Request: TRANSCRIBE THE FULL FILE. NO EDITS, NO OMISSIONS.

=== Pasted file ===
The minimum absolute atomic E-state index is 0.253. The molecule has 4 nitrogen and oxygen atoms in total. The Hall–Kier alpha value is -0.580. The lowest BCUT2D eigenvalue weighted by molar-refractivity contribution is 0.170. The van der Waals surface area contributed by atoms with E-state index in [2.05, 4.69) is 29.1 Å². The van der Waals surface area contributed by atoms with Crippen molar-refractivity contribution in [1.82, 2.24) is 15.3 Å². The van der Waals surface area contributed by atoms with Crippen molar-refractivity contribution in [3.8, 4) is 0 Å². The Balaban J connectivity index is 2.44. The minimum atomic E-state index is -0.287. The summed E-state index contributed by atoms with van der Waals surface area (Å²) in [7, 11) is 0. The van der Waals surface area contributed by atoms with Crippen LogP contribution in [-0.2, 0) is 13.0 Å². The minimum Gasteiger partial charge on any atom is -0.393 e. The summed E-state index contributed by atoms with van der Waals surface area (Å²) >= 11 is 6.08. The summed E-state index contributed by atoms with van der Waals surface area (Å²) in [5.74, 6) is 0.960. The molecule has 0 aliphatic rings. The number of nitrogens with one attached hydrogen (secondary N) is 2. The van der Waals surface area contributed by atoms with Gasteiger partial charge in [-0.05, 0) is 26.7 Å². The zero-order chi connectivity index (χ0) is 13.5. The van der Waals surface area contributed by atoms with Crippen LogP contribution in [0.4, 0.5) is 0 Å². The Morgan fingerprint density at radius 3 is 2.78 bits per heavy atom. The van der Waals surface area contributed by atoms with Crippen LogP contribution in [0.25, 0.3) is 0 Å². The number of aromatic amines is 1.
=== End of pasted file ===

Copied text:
The minimum absolute atomic E-state index is 0.253. The molecule has 4 nitrogen and oxygen atoms in total. The Hall–Kier alpha value is -0.580. The lowest BCUT2D eigenvalue weighted by molar-refractivity contribution is 0.170. The van der Waals surface area contributed by atoms with E-state index in [2.05, 4.69) is 29.1 Å². The van der Waals surface area contributed by atoms with Crippen molar-refractivity contribution in [1.82, 2.24) is 15.3 Å². The van der Waals surface area contributed by atoms with Crippen molar-refractivity contribution in [3.8, 4) is 0 Å². The Balaban J connectivity index is 2.44. The minimum atomic E-state index is -0.287. The summed E-state index contributed by atoms with van der Waals surface area (Å²) in [7, 11) is 0. The van der Waals surface area contributed by atoms with Crippen LogP contribution in [-0.2, 0) is 13.0 Å². The minimum Gasteiger partial charge on any atom is -0.393 e. The summed E-state index contributed by atoms with van der Waals surface area (Å²) >= 11 is 6.08. The summed E-state index contributed by atoms with van der Waals surface area (Å²) in [5.74, 6) is 0.960. The molecule has 0 aliphatic rings. The number of nitrogens with one attached hydrogen (secondary N) is 2. The van der Waals surface area contributed by atoms with Gasteiger partial charge in [-0.05, 0) is 26.7 Å². The zero-order chi connectivity index (χ0) is 13.5. The van der Waals surface area contributed by atoms with Crippen LogP contribution in [0.4, 0.5) is 0 Å². The Morgan fingerprint density at radius 3 is 2.78 bits per heavy atom. The van der Waals surface area contributed by atoms with Crippen LogP contribution in [0.25, 0.3) is 0 Å². The number of aromatic amines is 1.